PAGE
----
United States, China Announce Another Round Of Retaliatory Tariffs
On Monday, Sept. 17, President Donald Trump formally announced his administration would implement tariffs on $200 billion in Chinese products. The announcement came despite renewed hopes that the two countries would continue discussions to avoid an escalation in current trade tensions. The penalties went into effect on Monday, Sept. 24. A final list of the products affected, which include metals products, is available here.
The penalties will start out at 10 percent, but will rise to 25 percent on Jan. 1, 2019. It is not yet clear whether there will be a process for requesting exclusions from this group of tariffs. The law firm Winston & Strawn has a deeper look at the announcement here. By the end of the week, the Chinese government reportedly had called off trade discussions between the two countries that were supposed to commence in Washington, D.C. this week.
In a statement, President Trump said if China retaliates for the Monday announcement, he will consider adding penalties to another $267 billion in products. That is just what the Chinese government did the next day, announcing five and 10 percent penalties on $60 billion in U.S. exports that also would take effect Sept. 24. The officials also filed a formal World Trade Organization complaint against the U.S. government’s Monday action. The metals products affected by the Chinese announcement include iron and steel (7201-7203, 7205-7212, 7214-7229, 7301-7326), copper (7402-7403, 7405-7413, 7415, 7418-7419), nickel (7501-7502, 7504-7508), aluminum (7601, 7603-7616), lead (7801, 7804 and 7806), zinc (7901, 7903-7905, 7907), tin (8001, 8003, 8007), other base metals (8101-8112), metal tools and cutlery (8201-8215), and other metal articles (8301-8311).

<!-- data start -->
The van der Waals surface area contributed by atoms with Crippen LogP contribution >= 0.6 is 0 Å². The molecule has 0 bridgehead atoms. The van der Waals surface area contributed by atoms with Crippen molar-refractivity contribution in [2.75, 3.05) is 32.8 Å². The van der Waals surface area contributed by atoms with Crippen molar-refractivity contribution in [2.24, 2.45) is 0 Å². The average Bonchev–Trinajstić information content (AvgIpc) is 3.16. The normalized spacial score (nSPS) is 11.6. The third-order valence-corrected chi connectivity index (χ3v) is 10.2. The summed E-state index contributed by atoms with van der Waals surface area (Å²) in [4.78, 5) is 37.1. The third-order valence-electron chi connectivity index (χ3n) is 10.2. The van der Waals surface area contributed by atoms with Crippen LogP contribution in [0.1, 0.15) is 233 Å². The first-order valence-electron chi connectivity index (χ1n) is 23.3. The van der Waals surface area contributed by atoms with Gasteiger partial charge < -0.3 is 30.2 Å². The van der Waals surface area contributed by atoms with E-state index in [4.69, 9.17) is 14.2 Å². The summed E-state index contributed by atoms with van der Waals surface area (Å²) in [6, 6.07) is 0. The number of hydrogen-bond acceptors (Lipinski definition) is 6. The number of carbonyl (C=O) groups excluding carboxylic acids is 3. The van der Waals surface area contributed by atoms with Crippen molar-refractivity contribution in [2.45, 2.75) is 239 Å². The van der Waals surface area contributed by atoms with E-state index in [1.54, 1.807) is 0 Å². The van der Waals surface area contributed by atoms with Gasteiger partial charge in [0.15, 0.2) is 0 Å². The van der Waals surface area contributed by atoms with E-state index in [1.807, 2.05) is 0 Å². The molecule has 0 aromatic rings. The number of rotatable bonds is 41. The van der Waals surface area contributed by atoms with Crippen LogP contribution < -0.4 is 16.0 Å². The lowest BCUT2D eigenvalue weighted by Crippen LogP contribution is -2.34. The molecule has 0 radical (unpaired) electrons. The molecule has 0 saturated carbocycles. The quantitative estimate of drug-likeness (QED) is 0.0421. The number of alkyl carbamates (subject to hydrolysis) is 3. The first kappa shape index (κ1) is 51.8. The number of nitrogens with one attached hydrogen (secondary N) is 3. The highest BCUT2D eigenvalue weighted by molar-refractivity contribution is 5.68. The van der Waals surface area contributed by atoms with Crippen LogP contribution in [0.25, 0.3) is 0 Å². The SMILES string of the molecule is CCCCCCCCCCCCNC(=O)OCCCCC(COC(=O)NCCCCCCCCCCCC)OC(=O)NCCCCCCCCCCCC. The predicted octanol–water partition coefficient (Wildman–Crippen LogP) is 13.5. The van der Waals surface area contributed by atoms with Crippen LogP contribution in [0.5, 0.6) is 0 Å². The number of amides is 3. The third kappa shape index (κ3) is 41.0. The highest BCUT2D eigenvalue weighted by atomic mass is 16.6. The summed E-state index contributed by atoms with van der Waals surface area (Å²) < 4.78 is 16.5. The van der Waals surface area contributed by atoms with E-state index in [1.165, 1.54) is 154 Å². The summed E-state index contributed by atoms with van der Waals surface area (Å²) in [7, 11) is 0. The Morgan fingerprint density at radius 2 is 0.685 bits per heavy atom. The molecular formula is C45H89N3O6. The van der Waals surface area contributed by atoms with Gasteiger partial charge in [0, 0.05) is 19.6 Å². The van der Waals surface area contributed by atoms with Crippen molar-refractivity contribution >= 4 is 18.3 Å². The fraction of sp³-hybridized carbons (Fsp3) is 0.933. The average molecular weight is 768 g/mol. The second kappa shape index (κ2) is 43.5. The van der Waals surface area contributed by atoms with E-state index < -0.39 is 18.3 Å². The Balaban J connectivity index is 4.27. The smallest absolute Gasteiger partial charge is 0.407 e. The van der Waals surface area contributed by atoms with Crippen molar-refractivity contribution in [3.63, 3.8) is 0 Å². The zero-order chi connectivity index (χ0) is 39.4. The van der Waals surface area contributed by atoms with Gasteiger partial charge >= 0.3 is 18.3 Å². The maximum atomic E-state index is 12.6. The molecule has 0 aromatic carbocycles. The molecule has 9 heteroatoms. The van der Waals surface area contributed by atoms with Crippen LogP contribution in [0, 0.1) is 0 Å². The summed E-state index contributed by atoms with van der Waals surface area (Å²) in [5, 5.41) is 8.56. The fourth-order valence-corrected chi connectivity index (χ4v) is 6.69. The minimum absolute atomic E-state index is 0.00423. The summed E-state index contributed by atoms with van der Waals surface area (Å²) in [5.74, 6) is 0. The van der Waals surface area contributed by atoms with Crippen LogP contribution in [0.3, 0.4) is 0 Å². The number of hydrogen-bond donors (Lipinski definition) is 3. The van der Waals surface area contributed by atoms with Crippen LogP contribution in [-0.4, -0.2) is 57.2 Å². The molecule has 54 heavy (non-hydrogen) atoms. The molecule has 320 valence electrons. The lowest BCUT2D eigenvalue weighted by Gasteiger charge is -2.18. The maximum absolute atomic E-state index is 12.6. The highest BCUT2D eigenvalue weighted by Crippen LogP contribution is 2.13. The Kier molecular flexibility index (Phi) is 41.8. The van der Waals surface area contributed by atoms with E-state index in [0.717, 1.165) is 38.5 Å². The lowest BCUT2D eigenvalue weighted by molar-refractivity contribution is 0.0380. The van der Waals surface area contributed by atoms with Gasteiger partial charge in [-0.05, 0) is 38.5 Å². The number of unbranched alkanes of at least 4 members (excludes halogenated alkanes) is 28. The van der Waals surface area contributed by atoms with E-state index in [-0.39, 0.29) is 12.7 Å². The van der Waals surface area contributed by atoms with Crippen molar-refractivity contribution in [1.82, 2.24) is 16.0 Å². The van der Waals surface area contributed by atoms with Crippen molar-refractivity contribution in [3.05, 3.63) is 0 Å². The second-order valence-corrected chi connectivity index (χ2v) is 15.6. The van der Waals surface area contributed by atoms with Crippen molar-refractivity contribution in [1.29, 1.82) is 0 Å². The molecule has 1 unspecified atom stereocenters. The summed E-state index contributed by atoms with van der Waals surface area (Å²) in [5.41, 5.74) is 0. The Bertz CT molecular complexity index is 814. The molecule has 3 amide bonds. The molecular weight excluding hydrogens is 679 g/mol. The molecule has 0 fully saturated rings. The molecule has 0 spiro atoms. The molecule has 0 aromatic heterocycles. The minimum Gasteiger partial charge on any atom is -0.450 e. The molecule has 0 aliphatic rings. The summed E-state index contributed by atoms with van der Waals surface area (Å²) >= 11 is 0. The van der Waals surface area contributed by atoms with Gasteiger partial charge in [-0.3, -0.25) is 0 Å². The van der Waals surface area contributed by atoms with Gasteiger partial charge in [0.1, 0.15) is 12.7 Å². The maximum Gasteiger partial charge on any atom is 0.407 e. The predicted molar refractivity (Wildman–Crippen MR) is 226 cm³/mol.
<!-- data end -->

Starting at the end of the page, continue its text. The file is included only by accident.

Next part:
Also last week: the Office of the U.S. Trade Representative (USTR) published instructions for requesting exclusions from previously-announced tariffs on $16 billion in Chinese products. The process is as follows:
- All requests must be received no later than Dec. 18, 2018. Responses and rebuttals to exclusion requests must be received no later than 14 days after that request is formally posted and any replies to responses/rebuttals must be received no later than seven days after those are published.
- All exclusion requests must be submitted on regulations.gov.
- Applicants must provide data showing the annual quantity/value of Chinese-origin products imported by the company or by an association’s members for each of the last three years. They also must provide the percentage of their total gross sales in 2017 that sales of the Chinese-origin product accounted for, the percentage of the total cost of producing the final product(s) for which the Chinese-origin input accounts, and the percentage of their total gross sales in 2017 for which sales of the final product(s) accounted when the request is made for imports used in the production of a final product (e.g. input or raw material).
If granted, exclusions will have a term of one year. For individuals and companies keeping track, Politicohas a list of all of the tariffs the Trump administration has imposed on all countries. The nonpartisan Tax Foundationalso is attempting to track every one of the trade announcements.